The welfare minister Lord Freud has stated that family breakdown in Britain could cost the taxpayer £46bn.
In an article for The Telegraph the welfare minister stated that the government had a ‘clear duty’ to strengthen families. He also emphasised the importance of marriage, stating that matrimony should be ‘put back in its rightful place’ and that the Coalition should ‘make no apology’ for supporting marriage with measures like tax breaks.
Lord Freud drew attention to the huge cost of supporting families that have broken down, pointing out that the cost is “far higher” and “far deeper” than the multi-billion pound benefits bill.
“It would be easy to put a financial cost to society from family breakdown, but the social cost is far higher and its impacts far deeper,” he explained in his Telegraph article.
“On the face of it, we pay around £8.4 billion annually to lone parents in benefits and around £500 million a year running the Child Support Agency that administers more than a million child support cases. There are an estimated 2.5 million separated families with 4.1 million children – and one million lone parents claiming Housing Benefit in the current financial year”.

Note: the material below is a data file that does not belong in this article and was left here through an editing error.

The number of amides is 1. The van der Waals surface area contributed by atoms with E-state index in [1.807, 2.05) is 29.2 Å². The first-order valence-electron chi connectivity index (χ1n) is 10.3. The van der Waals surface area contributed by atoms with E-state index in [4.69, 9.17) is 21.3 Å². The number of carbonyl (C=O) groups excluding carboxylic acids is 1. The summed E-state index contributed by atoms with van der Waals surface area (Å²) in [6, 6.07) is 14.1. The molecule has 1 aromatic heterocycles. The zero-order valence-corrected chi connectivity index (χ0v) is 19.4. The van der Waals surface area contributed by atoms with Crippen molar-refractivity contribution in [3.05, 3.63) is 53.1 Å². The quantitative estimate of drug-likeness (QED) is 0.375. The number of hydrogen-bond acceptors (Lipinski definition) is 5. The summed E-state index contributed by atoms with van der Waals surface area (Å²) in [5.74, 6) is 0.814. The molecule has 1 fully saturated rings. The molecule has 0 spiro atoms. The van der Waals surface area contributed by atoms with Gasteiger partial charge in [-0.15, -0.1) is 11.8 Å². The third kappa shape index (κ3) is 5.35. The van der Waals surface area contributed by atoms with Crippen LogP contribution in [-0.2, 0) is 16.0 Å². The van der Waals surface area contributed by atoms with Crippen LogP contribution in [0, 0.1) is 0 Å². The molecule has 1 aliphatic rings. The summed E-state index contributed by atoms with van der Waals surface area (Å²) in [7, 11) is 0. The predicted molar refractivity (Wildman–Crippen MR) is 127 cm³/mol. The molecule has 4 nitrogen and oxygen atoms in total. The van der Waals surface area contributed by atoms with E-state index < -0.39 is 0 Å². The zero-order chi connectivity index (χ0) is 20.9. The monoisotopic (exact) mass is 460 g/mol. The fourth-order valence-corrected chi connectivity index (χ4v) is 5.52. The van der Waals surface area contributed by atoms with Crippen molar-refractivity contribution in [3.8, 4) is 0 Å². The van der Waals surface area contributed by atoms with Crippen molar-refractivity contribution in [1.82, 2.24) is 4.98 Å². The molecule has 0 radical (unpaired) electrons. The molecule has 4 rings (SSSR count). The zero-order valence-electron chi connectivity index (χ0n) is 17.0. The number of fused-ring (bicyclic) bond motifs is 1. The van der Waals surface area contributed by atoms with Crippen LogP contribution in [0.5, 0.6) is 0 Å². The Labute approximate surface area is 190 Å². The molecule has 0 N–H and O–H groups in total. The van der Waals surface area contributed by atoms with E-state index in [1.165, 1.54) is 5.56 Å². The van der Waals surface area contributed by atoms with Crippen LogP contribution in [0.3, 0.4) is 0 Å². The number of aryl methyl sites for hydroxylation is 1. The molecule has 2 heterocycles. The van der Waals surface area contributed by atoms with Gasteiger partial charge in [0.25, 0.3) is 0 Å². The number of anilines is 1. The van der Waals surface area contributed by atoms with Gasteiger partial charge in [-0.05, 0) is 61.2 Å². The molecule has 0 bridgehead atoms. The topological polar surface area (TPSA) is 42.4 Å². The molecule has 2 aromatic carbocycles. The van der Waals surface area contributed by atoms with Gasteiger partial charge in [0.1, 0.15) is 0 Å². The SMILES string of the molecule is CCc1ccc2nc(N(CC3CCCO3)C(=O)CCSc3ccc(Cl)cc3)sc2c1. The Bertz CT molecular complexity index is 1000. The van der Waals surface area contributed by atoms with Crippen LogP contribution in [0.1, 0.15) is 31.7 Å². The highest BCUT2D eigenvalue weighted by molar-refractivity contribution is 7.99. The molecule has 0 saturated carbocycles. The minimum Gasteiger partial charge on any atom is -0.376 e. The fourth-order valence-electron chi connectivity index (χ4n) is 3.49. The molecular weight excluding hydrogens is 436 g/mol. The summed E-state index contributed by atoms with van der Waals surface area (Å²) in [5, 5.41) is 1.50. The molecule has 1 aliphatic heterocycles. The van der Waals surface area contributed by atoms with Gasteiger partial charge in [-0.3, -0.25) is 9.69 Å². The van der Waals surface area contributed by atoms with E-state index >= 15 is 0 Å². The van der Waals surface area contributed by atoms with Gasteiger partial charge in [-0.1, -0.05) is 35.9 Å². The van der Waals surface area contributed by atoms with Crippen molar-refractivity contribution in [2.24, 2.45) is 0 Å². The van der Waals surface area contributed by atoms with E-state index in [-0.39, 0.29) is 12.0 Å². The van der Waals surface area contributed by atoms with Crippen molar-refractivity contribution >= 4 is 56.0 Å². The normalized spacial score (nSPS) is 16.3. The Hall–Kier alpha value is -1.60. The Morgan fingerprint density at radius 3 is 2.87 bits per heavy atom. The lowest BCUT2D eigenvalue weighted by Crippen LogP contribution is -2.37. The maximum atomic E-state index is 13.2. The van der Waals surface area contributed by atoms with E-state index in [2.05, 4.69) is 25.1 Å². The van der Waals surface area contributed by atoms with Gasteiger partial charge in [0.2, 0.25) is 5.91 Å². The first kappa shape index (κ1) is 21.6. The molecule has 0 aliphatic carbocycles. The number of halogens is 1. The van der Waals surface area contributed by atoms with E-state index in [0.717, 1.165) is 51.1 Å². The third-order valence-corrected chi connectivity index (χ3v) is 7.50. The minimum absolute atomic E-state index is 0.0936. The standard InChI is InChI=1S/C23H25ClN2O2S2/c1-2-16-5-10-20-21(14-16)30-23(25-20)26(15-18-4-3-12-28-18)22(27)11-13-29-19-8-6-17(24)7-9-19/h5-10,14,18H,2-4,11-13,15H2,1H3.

The cost of family breakdown in Britain includes a wide range of spending on services such as children in care as well as a proportion of the costs of the health, education and criminal justice systems.
The detrimental consequences of family breakdown have wide ranging and long lasting effects on individuals as well as society as a whole. A series of studies have linked family breakdown with children performing poorly at school, becoming unemployed, getting involved in crime and suffering from mental health problems.
Later this year a cross governmental study will be published – The Family Stability Review. The review will investigate family formation, stability and breakdown. It is hoped that the information collected will help policy makers to target areas and issues which need further investment to improve.